“This Water Needs Help”: Searching for the Source of a River’s Chronic Pollution Problem

Imagine a river so dirty it makes the Hudson dirtier: that’s the Saw Mill River, which empties in Yonkers.

On a good day, this 23-mile tributary of the Hudson River, located in Westchester County, is 15 times dirtier than what the Environmental Protection Agency calls “dirty.” After rainfall, it’s flush with more sewage than testing equipment can measure.

Fighting back, Elmford locals donned waders and high-vis jackets for a river cleanup in September. Working through the morning, residents pulled ten tires, 56 plastic tarpaulins and the tumbler of a washing machine from the river. But, with so much sewage in the water itself, there is only so much 25 weekend volunteers can achieve.

“If you want to be really realistic, what we’re doing is not going to solve the Saw Mill River’s pollution problem,” said Adrian Rogers, who joined the cleaning crew with his wife and two children.

As volunteers continue to fight physical pollution, an ongoing study at Sarah Lawrence College hopes to trace the DNA in the sewage back to dogs, birds, or humans. Results are due next month and will show how to clean up the Saw Mill River for good.

“Say we find a really strong signal from dogs,” said Michelle Hersh, the lead researcher conducting the study. “The answer would be some kind of public information campaign, encouraging people to clean up their dog waste.”

“If it is of human origin, that means something is wrong. […] That could be illegal discharge, it could be failing infrastructure,” she added.

To Oded Holzinger, who organized the cleanup as Groundwork Hudson Valley’s Climate Resilience Manager, the source of the sewage is obvious.

“It’s in such levels that it’s obviously leaking from infrastructure,” Holzinger said.

If Holzinger’s hunch is true, sewage infrastructure upstate is failing Yonkers. Unlike New York City, all of Westchester is serviced by a Municipal Separate Storm Sewer System. Individual townships own and operate small pipes which take their sewage to a county owned trunk line. In turn, this line takes sewage for the whole of Westchester to the county’s single treatment plant in Yonkers.

When this system is working properly, it should keep rainwater and sewage separate throughout the whole county. But peaks in sewage readings after rainfall mean that old pipes may have begun to leak into the pipes for stormwater, and then into the Saw Mill River.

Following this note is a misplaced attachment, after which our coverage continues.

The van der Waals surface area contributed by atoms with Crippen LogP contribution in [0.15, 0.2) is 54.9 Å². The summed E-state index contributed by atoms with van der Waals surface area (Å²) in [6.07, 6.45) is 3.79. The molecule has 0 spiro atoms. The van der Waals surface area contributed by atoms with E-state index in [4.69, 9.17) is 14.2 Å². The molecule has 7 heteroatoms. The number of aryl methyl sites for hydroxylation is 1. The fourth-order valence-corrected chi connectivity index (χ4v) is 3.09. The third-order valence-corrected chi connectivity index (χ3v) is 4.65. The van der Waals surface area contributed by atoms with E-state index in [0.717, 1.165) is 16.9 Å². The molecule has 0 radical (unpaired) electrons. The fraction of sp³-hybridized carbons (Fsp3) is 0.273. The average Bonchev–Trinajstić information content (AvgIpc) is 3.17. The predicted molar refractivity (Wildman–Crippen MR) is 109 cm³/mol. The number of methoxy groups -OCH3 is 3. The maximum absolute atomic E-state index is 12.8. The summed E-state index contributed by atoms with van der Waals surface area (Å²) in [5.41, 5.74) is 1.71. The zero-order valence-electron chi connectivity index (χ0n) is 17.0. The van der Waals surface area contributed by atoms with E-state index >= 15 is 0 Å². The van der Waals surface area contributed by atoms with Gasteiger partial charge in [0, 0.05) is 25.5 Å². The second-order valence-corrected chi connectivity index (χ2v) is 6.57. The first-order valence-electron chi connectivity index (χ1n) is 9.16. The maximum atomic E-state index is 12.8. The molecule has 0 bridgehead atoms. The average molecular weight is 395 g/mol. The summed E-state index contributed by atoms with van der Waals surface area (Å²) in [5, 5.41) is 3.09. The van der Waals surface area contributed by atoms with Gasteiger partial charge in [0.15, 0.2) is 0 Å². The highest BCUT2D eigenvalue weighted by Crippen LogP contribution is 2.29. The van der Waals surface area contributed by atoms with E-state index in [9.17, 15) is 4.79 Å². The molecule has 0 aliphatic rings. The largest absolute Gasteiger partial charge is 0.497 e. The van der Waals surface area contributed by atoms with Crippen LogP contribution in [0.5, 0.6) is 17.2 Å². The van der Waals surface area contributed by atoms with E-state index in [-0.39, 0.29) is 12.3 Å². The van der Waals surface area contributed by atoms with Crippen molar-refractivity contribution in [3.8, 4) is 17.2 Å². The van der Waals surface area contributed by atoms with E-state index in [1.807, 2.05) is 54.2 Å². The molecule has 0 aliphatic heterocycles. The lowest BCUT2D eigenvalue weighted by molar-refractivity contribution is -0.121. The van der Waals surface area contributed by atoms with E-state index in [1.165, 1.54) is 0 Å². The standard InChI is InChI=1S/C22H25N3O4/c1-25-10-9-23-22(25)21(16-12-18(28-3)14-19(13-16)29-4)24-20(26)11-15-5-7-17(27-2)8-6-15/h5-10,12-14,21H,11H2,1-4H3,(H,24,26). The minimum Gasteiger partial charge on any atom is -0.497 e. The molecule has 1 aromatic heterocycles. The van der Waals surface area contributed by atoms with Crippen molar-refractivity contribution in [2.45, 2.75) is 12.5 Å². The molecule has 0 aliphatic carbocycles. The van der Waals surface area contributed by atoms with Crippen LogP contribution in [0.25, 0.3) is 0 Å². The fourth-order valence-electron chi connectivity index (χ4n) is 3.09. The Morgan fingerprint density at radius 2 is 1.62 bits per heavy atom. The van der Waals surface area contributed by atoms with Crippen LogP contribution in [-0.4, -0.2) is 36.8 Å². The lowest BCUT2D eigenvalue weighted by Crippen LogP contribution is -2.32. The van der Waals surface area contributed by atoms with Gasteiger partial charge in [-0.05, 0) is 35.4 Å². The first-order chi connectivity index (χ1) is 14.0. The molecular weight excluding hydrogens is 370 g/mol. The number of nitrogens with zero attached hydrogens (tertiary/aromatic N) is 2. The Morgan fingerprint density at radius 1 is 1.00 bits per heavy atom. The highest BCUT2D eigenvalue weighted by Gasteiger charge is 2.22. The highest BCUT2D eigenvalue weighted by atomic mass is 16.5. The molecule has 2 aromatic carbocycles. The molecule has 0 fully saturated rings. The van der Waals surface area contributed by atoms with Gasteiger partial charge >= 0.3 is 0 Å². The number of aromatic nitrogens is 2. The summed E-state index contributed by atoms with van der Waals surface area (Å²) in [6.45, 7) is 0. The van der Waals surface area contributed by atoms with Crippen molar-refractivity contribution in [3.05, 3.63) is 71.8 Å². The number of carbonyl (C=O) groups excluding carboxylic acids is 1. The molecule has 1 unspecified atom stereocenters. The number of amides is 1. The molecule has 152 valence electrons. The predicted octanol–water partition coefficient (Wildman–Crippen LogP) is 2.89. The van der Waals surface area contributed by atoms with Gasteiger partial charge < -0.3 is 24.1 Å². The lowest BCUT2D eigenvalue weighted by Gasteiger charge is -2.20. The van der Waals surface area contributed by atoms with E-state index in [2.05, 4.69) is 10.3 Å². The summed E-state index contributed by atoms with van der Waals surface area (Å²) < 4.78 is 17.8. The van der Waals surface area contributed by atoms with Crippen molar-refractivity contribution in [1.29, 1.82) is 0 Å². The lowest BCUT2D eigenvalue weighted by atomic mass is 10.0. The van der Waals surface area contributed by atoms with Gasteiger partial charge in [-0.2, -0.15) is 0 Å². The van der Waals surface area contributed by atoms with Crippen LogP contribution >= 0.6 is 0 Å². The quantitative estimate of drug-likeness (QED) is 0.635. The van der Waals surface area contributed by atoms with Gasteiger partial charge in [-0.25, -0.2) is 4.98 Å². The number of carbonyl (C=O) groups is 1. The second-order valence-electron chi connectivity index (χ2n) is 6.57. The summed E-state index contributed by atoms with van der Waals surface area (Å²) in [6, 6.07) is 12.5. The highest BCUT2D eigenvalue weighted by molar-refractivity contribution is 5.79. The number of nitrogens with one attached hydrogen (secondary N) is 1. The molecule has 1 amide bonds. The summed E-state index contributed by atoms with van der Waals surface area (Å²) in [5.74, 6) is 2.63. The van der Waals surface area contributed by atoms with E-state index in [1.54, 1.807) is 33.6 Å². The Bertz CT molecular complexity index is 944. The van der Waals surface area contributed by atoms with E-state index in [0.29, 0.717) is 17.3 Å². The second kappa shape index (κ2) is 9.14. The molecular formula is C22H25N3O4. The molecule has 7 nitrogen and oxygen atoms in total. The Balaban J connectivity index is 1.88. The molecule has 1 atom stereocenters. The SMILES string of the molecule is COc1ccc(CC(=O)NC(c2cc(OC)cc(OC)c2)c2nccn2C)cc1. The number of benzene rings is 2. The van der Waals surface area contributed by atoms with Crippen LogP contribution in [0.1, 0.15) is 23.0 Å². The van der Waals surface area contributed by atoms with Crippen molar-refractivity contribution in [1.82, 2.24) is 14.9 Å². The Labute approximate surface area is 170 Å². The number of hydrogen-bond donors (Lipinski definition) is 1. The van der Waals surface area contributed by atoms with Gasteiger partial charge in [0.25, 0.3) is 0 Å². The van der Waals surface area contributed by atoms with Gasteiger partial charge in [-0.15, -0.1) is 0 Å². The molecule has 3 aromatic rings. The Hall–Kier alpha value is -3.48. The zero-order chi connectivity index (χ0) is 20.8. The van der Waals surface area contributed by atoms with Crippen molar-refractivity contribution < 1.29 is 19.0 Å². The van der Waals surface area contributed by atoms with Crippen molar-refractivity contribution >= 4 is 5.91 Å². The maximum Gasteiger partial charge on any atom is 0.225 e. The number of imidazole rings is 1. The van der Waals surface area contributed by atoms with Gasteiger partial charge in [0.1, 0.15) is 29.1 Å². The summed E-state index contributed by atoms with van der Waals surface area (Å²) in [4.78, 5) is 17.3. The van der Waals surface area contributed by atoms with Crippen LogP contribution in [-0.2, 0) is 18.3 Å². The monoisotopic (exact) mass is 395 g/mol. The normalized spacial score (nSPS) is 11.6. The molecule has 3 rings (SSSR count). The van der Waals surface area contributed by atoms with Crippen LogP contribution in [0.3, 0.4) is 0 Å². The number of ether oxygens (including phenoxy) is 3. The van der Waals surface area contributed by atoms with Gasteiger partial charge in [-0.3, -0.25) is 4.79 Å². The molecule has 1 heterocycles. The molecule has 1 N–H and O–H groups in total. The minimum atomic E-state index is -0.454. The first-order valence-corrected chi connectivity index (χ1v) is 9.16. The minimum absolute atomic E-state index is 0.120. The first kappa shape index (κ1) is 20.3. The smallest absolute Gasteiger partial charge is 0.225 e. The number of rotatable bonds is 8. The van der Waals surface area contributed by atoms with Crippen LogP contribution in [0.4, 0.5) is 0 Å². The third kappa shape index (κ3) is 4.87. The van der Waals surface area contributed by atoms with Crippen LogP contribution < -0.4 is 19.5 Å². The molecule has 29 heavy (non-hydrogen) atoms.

A fragmented system of local pipes operated by different municipal officials has, advocates fear, allowed whiter, wealthier neighborhoods across the county to resort to short-term fixes to their pipes. Shifting ground, encroaching tree roots or even illegal connections may all be responsible for contaminating the stormwater pipes with sewage that flows into the river. Downstream, Yonkers is left to deal with their sewage.

“We’re looking at a social justice issue,” said Katie Lamboy, who runs the only long-term bacteria testing program on the Saw Mill River.

Lamboy, a Bronx-born marine biologist, didn’t know the Bronx River existed till her twenties. She sees her history repeating itself in Yonkers.

“This [river] is the only touch point with water, but a lot of people don’t even know it’s here,” Lamboy said.

“It’s hard to make people care about a river they don’t have access to,” she said. “I’m trying to give the tools to make people feel empowered.”

Back on the riverbank of the Saw Mill River, other volunteers shared Lamboy’s vision. Sandra Moncada was born in Peru and moved to Yonkers in the 1980s. After generations of dislocation, her family will never know the exact tribe they are descended from, but at the cleanup she feels herself practicing her ancestors’ example.

“Looking after the land is our DNA,” she said from the side of the river. “We’re bringing this stewardship back to Black and brown communities.”

Tracing the sewage is just the start of a long road to recovery for the Saw Mill River. But when the time comes, Lamboy knows locals like Moncada will be at the center of a fight for accountability and policy to keep the river permanently clean.

“Once people know about it, they care about it,” said Lamboy.

About the author(s)

Daniel Shailer is a freelance climate reporter and student at Columbia School of Journalism.